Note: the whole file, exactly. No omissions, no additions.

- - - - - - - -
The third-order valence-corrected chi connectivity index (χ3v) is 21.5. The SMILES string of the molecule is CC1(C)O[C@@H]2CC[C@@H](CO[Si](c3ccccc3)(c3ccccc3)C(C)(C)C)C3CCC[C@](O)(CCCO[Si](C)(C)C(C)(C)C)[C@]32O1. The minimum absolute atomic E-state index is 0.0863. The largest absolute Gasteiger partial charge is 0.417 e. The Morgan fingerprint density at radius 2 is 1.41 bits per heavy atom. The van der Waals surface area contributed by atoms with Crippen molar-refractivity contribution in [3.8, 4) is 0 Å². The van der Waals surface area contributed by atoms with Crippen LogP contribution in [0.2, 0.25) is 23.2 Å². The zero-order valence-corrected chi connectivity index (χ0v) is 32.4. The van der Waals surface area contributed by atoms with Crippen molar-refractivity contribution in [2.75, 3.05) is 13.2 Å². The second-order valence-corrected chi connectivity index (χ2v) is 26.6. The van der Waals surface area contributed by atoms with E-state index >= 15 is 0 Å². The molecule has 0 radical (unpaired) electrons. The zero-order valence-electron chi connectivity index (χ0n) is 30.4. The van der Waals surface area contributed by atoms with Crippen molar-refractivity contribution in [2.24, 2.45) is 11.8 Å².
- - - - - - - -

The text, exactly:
The third-order valence-corrected chi connectivity index (χ3v) is 21.5. The SMILES string of the molecule is CC1(C)O[C@@H]2CC[C@@H](CO[Si](c3ccccc3)(c3ccccc3)C(C)(C)C)C3CCC[C@](O)(CCCO[Si](C)(C)C(C)(C)C)[C@]32O1. The minimum absolute atomic E-state index is 0.0863. The largest absolute Gasteiger partial charge is 0.417 e. The Morgan fingerprint density at radius 2 is 1.41 bits per heavy atom. The van der Waals surface area contributed by atoms with Crippen molar-refractivity contribution in [3.8, 4) is 0 Å². The van der Waals surface area contributed by atoms with Crippen LogP contribution in [0.2, 0.25) is 23.2 Å². The zero-order valence-corrected chi connectivity index (χ0v) is 32.4. The van der Waals surface area contributed by atoms with Crippen molar-refractivity contribution in [2.75, 3.05) is 13.2 Å². The second-order valence-corrected chi connectivity index (χ2v) is 26.6. The van der Waals surface area contributed by atoms with E-state index >= 15 is 0 Å². The molecule has 0 radical (unpaired) electrons. The zero-order valence-electron chi connectivity index (χ0n) is 30.4. The van der Waals surface area contributed by atoms with Crippen molar-refractivity contribution in [2.24, 2.45) is 11.8 Å².